As a parent, it's not always easy to make time for yourself much less your relationship with your significant other. There's always something to be done whether it's activities, work, cleaning, helping with homework, and the daily drudgery of everyday life. But, the time we grant to ourselves is probably one of the most important things we can do to re-charge.
I was married for eight years before I had kids. My husband and I had lots of time to build our relationship. We moved around the country taking in each city, exploring, enjoying nights out, building our careers and enjoying our friendship to every last drop. We got used to being alone together, laughing, talking, and establishing a bond that I can honestly say compared to that which I share with my very closest girlfriends.
And then we had kids. No, it wasn't that our relationship fell apart—it just changed. Suddenly we weren't the center of each other's worlds. There were new stresses. There were new discussions to be had. There was someone other than ourselves that had to be considered at every step of the way. And that was okay. We loved being parents and doing all the fun things you do with kids. Our friendship was still strong but there just wasn't as much time to work on it.
We've always believed in the power of alone-together time. From a very early age, on a pretty regular basis, my kids have had babysitters so that we could go see a show, have a kid-free dinner, relax and talk without interruptions. Sometimes, my husband surprises me on a random Wednesday night with a sitter so that we can go somewhere and just sit and be like we used to be in the old days. And that has been the strength of our marriage.
As the kids have gotten older and more independent, they give us a lot more time to ourselves. We can spend hours sitting in the living room or on the patio enjoying each other's company without hearing a word from the kids. We discuss life, worries and happy things, and it's all comforting to know that I have a partner in this sometimes very crazy world. But for as much "free time" that we have, there's still something to be said about heading out the door and getting away from the house and our normal lives.
A few months ago on a Sunday afternoon, my husband and I needed to go to the home improvement store to get some things for what seems to be the never-ending project called our house. My younger son was building a new Lego set and my older one was up in his room doing whatever it is that 12-year-old boys do. We asked them if they wanted to come along. Of course, the answer was no. They were too busy. I've left the boys alone for a trip to the grocery or the drug store. But, the two of us heading out together, leaving the boys behind, rarely happened.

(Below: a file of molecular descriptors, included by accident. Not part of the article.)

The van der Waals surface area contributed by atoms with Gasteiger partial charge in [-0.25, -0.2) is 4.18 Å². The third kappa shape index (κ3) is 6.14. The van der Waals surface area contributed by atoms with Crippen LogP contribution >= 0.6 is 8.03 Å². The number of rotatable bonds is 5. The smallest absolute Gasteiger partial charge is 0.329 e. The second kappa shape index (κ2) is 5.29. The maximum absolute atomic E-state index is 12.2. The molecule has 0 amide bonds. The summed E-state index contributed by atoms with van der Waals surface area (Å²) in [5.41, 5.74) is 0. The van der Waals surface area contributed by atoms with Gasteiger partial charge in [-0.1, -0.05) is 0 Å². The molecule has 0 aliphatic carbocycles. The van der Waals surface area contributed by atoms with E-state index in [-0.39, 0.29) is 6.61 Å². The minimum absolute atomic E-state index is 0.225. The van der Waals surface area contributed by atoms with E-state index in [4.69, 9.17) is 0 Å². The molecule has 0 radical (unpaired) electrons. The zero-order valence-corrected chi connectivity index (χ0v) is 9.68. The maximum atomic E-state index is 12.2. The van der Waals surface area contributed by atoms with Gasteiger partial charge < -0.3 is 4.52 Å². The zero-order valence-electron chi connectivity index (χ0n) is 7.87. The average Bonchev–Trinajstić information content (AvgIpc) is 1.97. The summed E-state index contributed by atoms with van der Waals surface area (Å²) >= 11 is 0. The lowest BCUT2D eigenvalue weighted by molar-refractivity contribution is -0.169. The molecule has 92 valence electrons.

It was the perfect set-up. It was daytime. We were hours before any meal that needed to happen. The boys are good, responsible kids. They really didn't need us for the next couple of hours. So we left.
We spent time inspecting what seemed like every possible item at the store, picked up the things we needed, and got back into the car to head home. As we approached the house, my husband turned to me and said, "You want to stop somewhere and get a drink?" Hmmm. That sounded like a great idea. So, we called the boys to check in and headed to a little bar and grill.
For the next hour, we had a drink and an appetizer and talked about how great it was to escape on a Sunday afternoon to spend some time alone without having to have a babysitter while knowing that the boys were okay. This was what the last twelve years of parenting had gotten us to. We had raised two good kids who, for the most part, could function on their own allowing us to have our friendship time that had escaped us so often.
When we got home, we agreed that those two hours that afternoon might have been the best two hours we'd had for a long time. Yes, we'd still get sitters at night and for longer periods of time away from home, but our afternoon escapes should become a part of our normal lives. We were re-energized.
Since that afternoon, a couple of times a month on a weekend, my husband and I escape for our mini-dates. They are short but very sweet. We try to build in some errand such as going to the grocery, an estate sale, or something so we don't feel like we're just leaving. The boys benefit from our renewed energy and the sense of independence we are giving them and we benefit from having a couple hours to ourselves.
Our boys are not always going to be living under our roof. We know that. We want them to someday spread their wings and fly away. We don't want to be staring at each other the second they leave and wonder where we are and if we can live happily without the distraction of them. Our relationship is built on a friendship that should survive no matter what our circumstances. And, I believe our little dates that remind us why we're in this together will certainly help us when that day comes.